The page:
Missouri's 7th District, U.S. House of Representatives




Bringing LIBERTY to Capitol Hill -- 2008
Saturday Morning, November 3, 2007, 10:30am

A Discussion of The President's Saturday Morning Radio Address

Click here to listen to a replay of the November 3, 2007 Ozarks Virtual Town Hall

Notes and Summary of the President's Address -- "Judge Michael Mukasey's nomination to be our next Attorney General"

In his weekly radio address President Bush said, "On Tuesday, the Senate Judiciary Committee is expected to vote on Judge Michael Mukasey's nomination to be our next Attorney General. I thank the committee for scheduling this vote. I urge them to approve this fine man's nomination, and send it to the full Senate as quickly as possible."

How the President Differs from the American vision of "Liberty Under God":

  1. The President's Attorney General nomination should be viewed in a big screen, not through a microscope. The issues involved are not just legal technicalities and constitution conundrums, but speak to who we are as Americans, and what kind of nation we want to be.
  2. The President approves of torture.
  3. The President approves of wiretapping your phone calls.
  4. The President repeatedly says we are at "war," though the Congress has never declared a state of war.
  5. Congress should want to know what the President's nominee thinks about these issues, not just in terms of the Constitution, but in terms of the values enshrined in the Declaration of Independence -- the philosophy of "Liberty Under God."
  6. If America's Founding Fathers could see America today, what kind of Attorney General would they say America needed?

President's Radio Address Liberty Under God

THE PRESIDENT: Good morning. On Tuesday, the Senate Judiciary Committee is expected to vote on Judge Michael Mukasey's nomination to be our next Attorney General. I thank the committee for scheduling this vote. I urge them to approve this fine man's nomination, and send it to the full Senate as quickly as possible.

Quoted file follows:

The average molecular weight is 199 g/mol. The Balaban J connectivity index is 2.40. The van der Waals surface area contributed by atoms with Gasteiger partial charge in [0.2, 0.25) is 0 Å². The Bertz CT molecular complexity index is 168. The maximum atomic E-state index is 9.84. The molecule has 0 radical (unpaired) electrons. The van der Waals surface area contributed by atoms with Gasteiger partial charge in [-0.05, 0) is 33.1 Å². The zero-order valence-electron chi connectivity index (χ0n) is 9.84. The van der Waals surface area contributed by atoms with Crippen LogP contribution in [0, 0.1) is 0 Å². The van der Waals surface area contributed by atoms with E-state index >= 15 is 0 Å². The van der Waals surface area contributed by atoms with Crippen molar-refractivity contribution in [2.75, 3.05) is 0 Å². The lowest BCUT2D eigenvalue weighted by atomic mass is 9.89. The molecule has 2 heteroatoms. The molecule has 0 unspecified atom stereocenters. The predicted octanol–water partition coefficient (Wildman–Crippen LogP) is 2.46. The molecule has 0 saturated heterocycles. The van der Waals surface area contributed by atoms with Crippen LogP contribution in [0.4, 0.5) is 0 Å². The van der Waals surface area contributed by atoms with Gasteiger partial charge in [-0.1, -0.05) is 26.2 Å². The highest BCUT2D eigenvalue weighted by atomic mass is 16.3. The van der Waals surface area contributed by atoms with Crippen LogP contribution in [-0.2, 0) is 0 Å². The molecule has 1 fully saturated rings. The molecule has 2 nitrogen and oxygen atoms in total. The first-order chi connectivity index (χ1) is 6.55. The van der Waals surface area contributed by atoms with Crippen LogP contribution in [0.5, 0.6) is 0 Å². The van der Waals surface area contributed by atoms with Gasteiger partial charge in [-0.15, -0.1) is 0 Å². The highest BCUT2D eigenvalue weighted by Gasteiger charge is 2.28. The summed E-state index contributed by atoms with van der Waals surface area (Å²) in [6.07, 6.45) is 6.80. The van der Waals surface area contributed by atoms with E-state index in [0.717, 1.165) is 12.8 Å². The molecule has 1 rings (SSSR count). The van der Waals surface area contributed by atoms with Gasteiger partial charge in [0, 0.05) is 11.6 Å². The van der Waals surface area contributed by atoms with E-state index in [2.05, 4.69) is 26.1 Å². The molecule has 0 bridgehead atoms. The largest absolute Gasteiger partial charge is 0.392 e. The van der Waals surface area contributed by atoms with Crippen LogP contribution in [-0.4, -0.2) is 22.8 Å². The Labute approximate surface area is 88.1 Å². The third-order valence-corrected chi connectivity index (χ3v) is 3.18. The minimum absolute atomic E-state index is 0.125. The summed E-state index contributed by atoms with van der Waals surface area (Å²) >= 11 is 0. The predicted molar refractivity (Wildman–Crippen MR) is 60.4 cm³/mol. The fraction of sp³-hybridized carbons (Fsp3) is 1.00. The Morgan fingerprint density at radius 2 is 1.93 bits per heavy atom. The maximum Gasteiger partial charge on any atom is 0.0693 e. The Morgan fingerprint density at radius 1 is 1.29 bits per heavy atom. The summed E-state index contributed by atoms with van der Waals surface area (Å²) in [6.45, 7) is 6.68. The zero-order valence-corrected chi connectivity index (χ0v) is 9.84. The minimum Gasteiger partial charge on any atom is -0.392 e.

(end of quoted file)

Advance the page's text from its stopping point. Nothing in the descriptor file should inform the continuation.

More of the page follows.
The key issues in this confirmation struggle are torture and wiretapping, which branch of government has the power to decide these issues, and whether the president authorized to break any laws passed by Congress. The Senate Democrats want to know if this Attorney General would uphold the law or simply the whims of the Bush Administration.

In a time of war, it is vital for the President to have a full national security team in place -- and the Attorney General is a key member of that team. The Attorney General is America's top law enforcement officer, with critical responsibilities for preventing terrorist attacks and protecting our Nation.

Sen. Charles Schumer of New York has said:

This afternoon, I met with Judge Michael Mukasey one more time. I requested the meeting to address, in person, some of my concerns. The Judge made clear to me that, were Congress to pass a law banning certain interrogation techniques, we would clearly be acting within our constitutional authority. And he flatly told me that the President would have absolutely no legal authority to ignore such a law, not even under some theory of inherent authority under Article II of the Constitution. He also pledged to enforce such a law and repeated his willingness to leave office rather than participate in a violation of law.

Judge Mukasey is uniquely qualified to fill this vital role. He served nearly two decades on the Federal bench, and some of his most important legal experience is in the area of national security. He presided over the trial of the terrorist known as "the Blind Sheikh" and his co-defendants in the conspiracy to destroy prominent New York City landmarks, including the 1993 bombing of the World Trade Center. And when the World Trade Center was attacked again on September the 11th, 2001, Judge Mukasey quickly reopened his court, even though it was just blocks from Ground Zero. He and other judges in his district worked day and night to ensure that applications for warrants were processed, investigations could proceed, and the rule of law was upheld.